Patients with multiple sclerosis often use injectable medication such as glatiramer acetate or interferons to treat their disease. Subcutaneous injections may be associated with local injection site reactions (LISRs), which can include itching, pain, swelling, or redness. Although not serious, these side effects are bothersome and can have a negative impact on adherence to the therapeutic regimen, particularly in early phases of treatment. This randomized parallel group study of 83 patients with multiple sclerosis who had recently begun glatiramer acetate therapy investigated whether administration of an oral antihistamine (cetirizine hydrochloride; Zyrtec, 10 mg) prior to each daily subcutaneous injection of glatiramer acetate would lower the incidence of LISRs compared with an oral placebo. Data for the outcome measures were derived from patient diaries and from the clinic during the baseline and the treatment periods. The primary outcome measure comparing the number of LISRs at 5 minutes after injection over 2 weeks was slightly but not significantly lower in patients who received cetirizine compared with patients who received placebo. Within-group comparisons showed that there was a significant reduction in mean LISR score from the 2-week baseline period to the 2-week cetirizine treatment period (0, 2, and 5 minutes after treatment). Both groups showed decreases in the average bothersome ratings from the baseline to treatment periods. Use of cetirizine did not affect the type of LISRs that was reported at any time point. There were no safety concerns with the concurrent administration of cetirizine with glatiramer acetate. Because there were no statistically significant differences on the primary end point between patient groups taking cetirizine and those taking placebo prior to glatiramer acetate injections, cetirizine use as a strategy to reduce LISRs in patients on glatiramer acetate therapy cannot be recommended at this time.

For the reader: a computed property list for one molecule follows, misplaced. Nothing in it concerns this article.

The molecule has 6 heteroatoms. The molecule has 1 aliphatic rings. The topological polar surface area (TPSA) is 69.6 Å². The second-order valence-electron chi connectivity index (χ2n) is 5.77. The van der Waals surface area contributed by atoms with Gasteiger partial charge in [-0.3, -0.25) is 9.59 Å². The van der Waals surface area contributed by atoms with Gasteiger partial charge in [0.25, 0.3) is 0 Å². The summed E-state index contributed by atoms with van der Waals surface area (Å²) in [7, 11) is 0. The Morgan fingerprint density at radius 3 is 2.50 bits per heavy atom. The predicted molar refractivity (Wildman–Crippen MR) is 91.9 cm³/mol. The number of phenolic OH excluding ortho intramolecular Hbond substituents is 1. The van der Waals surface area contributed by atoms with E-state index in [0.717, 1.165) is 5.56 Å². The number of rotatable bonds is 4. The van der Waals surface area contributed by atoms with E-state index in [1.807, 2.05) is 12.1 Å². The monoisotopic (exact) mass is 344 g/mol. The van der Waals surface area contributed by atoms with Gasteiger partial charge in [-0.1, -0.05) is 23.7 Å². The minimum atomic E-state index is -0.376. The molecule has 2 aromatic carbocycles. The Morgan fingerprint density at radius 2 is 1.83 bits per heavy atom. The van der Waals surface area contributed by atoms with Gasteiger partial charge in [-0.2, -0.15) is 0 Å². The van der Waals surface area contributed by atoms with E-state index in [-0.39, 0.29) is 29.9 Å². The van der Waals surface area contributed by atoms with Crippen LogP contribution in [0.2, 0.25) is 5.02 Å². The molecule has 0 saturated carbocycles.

Gabriel Pardo, MD MS, is the director of the MS Center of Oklahoma, Mercy's NeuroScience Institute, Oklahoma City, OK.
Christine Boutwell, MD, is a neurologist in Kansas City, MO.
Jill Conner, PhD, is the director of Medical Operations at Teva Neuroscience, Kansas City, MO.
Douglas Denney, PhD, is a professor of psychology at the University of Kansas, Lawrence, KS.
Question or comments about this article may be directed to MerriKay Oleen-Burkey, PhD, at email@example.com. She is the director of Outcomes Research, Teva Neuroscience, Kansas City, MO.